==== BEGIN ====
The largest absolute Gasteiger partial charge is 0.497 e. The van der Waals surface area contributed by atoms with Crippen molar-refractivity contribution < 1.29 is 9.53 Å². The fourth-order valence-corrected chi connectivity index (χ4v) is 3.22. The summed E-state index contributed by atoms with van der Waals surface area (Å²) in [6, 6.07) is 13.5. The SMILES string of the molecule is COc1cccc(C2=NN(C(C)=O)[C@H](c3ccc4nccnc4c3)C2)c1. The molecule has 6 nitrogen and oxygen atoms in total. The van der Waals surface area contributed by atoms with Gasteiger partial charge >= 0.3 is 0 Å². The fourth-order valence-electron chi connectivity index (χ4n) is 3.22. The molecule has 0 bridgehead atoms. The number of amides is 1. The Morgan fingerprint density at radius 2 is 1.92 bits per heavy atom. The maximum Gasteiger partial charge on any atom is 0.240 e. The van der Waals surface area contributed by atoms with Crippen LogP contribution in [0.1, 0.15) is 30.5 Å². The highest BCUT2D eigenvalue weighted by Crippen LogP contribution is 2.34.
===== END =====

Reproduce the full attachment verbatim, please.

The largest absolute Gasteiger partial charge is 0.497 e. The van der Waals surface area contributed by atoms with Crippen molar-refractivity contribution < 1.29 is 9.53 Å². The fourth-order valence-corrected chi connectivity index (χ4v) is 3.22. The summed E-state index contributed by atoms with van der Waals surface area (Å²) in [6, 6.07) is 13.5. The SMILES string of the molecule is COc1cccc(C2=NN(C(C)=O)[C@H](c3ccc4nccnc4c3)C2)c1. The molecule has 6 nitrogen and oxygen atoms in total. The van der Waals surface area contributed by atoms with Gasteiger partial charge >= 0.3 is 0 Å². The fourth-order valence-electron chi connectivity index (χ4n) is 3.22. The molecule has 0 bridgehead atoms. The number of amides is 1. The Morgan fingerprint density at radius 2 is 1.92 bits per heavy atom. The maximum Gasteiger partial charge on any atom is 0.240 e. The van der Waals surface area contributed by atoms with Crippen LogP contribution in [0.1, 0.15) is 30.5 Å². The highest BCUT2D eigenvalue weighted by Crippen LogP contribution is 2.34.